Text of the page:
I read somewhere that we're going to have another cold winter, at least according to some forecasters. I wonder if Bob read the same article.
Many thanks to the Scottish Oil Club who invited me to attend the talk given by former BP boss, Lord Browne, at the Edinburgh Book Festival. Browne has a book to push, with the self-effacing title: Beyond Business: An Inspirational Memoir From a Visionary Leader. The title of the talk itself was equally understated: The Story of a Corporate Superstar.
I can't help feeling I haven't quite got a handle on the self-promotion angle to being a writer yet.
A critical review of The Hockey Stick Illusion in the Scottish Review of Books. I was interested to see the Huybers and von Storch critiques of McIntyre's GRL paper mentioned without any allusion to the reasons given in my book as to why they were wrong.
You get a lovely warm feeling when this is the best your critics can come up with...
I am having severe email problems. Anything addressed to my normal email address is being bounced. I'm getting odd emails suggesting that spammers are using my domain - ie out of office bounces addressed to non-existent people at my domain.
If anyone can offer advice on how to deal with this, I'd be grateful.
In the meantime, contact me through the contact link on the sidebar.
Thanks to everyone who has got in touch or suggested ideas. I've got a few possible lines of inquiry to fix the problem of emails going astray or being delayed.
Have a good weekend.
[Update: I've just noticed that Gardner's article goes back to May, so it predates some of the findings about how the Oxburgh report was put together. I'll leave the post here anyway, because it's still instructive to see what Dan Gardner said in the light of what we know now.]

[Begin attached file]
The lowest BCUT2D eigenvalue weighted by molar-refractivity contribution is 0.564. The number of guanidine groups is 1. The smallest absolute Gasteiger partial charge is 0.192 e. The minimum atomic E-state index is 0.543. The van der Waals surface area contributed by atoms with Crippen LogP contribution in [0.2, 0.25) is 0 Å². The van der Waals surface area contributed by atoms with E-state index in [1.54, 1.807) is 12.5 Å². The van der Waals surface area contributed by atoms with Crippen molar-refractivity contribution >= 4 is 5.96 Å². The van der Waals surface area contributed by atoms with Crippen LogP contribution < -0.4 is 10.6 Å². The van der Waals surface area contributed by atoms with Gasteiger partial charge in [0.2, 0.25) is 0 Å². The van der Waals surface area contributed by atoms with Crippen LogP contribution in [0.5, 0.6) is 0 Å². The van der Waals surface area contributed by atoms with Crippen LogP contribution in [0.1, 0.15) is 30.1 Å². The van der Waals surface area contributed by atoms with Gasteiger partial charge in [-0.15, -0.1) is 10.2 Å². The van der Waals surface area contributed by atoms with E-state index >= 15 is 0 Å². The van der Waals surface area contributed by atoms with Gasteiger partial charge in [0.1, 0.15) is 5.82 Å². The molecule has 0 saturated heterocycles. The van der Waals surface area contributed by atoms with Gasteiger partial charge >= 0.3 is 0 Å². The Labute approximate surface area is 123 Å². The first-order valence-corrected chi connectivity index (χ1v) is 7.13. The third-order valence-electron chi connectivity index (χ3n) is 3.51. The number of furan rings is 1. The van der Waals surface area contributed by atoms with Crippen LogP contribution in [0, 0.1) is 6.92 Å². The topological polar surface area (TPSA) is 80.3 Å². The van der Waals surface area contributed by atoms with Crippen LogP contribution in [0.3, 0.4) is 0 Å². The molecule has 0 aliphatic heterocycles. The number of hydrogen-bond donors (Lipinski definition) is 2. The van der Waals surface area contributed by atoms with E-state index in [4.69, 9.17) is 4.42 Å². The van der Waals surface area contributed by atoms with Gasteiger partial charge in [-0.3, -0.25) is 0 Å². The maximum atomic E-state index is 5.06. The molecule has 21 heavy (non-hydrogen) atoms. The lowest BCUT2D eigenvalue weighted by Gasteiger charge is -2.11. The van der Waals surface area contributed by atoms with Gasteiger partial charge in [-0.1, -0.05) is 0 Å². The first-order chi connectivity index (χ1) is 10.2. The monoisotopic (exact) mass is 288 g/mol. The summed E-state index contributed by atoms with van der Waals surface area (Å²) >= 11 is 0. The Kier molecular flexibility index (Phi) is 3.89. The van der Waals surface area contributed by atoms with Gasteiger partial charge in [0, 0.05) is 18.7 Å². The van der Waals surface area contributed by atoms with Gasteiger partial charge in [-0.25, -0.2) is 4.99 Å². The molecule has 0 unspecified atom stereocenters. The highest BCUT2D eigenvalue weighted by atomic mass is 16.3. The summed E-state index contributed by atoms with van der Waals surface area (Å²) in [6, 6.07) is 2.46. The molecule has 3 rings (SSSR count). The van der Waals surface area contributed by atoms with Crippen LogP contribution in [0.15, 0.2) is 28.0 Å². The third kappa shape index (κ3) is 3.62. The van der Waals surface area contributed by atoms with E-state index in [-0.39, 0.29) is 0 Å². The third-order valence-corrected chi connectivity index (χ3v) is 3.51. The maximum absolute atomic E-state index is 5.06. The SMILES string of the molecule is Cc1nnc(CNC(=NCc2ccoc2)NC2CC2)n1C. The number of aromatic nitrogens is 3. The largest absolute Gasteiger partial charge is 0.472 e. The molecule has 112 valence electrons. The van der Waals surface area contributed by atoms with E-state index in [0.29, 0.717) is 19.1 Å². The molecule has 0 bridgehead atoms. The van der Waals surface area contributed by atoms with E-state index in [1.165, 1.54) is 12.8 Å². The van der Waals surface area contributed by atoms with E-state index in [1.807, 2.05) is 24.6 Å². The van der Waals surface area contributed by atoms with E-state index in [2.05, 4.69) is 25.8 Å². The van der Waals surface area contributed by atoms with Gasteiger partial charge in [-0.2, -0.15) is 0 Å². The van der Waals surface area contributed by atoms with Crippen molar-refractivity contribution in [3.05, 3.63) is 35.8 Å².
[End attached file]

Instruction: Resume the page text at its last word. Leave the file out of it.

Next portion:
There's an interesting piece on global warming sceptics in the Ottawa Citizen, by Dan Gardner. I've never heard of Mr Gardner before but the Telegraph's Tom Chivers called him "the wonderful Dan Gardner" so I thought I would take a look at the article, which is called "Weighing the evidence".
It's well worth it because it turned out to be silly enough to get me laughing out loud.
Could biodiversity loss be the next big thing for scientific scaremongers and their allies in Big Green? It certainly looks that way from the BBC's latest seminar. Richard Black, the Beeb's online green PR guy was in the chair, alongside a guy from London Zoo and another environmental consultant from PriceWaterHouseCoopers. The video is here and there's an associated blog posting here.
It's Richard's slack-jawed acceptance of the premise of the piece that I find so interesting. I mean, don't we pay the guy to question what greens and scientists are telling us? Do you think a seminar in which the views of the biodiversity crisismongers were challenged might illuminate things more than what we see here?
To me, this looks very much like the BBC staff being briefed on the next narrative. There is no sense of BBC journalists being asked to consider different sides of a scientific debate, no sense that the assembled journalists are meant to question anything. We simply have one scientist saying what he thinks the problem is and another telling the journalists how to convey that scientist's message to the public.
The planning of a propaganda campaign in full public view? What do you think?
Biodiversity loss the next big thing? Surely not.
Bolivia Bella has some more on the "millions of dead fish" story. Apparently there has been some speculation that the deaths may have been caused by chemicals, but this idea looks as though it is a non-starter.